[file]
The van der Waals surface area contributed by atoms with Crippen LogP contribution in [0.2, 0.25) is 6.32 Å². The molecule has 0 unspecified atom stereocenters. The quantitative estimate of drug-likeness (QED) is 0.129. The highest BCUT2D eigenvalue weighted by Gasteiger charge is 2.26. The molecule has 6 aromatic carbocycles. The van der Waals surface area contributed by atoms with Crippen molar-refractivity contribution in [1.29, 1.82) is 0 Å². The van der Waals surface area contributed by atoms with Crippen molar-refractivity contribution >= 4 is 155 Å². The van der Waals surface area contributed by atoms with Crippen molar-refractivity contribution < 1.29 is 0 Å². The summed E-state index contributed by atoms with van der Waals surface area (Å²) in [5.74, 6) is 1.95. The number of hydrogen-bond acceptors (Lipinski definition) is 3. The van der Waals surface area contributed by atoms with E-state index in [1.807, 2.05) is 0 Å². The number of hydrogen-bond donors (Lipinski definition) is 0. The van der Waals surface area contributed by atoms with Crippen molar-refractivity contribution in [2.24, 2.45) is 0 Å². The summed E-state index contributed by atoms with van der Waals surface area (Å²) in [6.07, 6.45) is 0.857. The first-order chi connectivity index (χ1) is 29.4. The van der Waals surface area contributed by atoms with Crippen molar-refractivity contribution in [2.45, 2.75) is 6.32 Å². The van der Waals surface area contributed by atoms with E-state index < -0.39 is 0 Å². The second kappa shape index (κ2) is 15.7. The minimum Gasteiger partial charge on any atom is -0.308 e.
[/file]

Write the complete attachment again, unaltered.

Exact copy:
The van der Waals surface area contributed by atoms with Crippen LogP contribution in [0.2, 0.25) is 6.32 Å². The molecule has 0 unspecified atom stereocenters. The quantitative estimate of drug-likeness (QED) is 0.129. The highest BCUT2D eigenvalue weighted by Gasteiger charge is 2.26. The molecule has 6 aromatic carbocycles. The van der Waals surface area contributed by atoms with Crippen molar-refractivity contribution in [1.29, 1.82) is 0 Å². The van der Waals surface area contributed by atoms with Crippen molar-refractivity contribution >= 4 is 155 Å². The van der Waals surface area contributed by atoms with Crippen molar-refractivity contribution < 1.29 is 0 Å². The summed E-state index contributed by atoms with van der Waals surface area (Å²) in [5.74, 6) is 1.95. The number of hydrogen-bond acceptors (Lipinski definition) is 3. The van der Waals surface area contributed by atoms with E-state index in [1.807, 2.05) is 0 Å². The number of hydrogen-bond donors (Lipinski definition) is 0. The van der Waals surface area contributed by atoms with Crippen molar-refractivity contribution in [2.24, 2.45) is 0 Å². The summed E-state index contributed by atoms with van der Waals surface area (Å²) in [6.07, 6.45) is 0.857. The first-order chi connectivity index (χ1) is 29.4. The van der Waals surface area contributed by atoms with Crippen molar-refractivity contribution in [2.45, 2.75) is 6.32 Å². The van der Waals surface area contributed by atoms with E-state index < -0.39 is 0 Å². The second kappa shape index (κ2) is 15.7. The minimum Gasteiger partial charge on any atom is -0.308 e.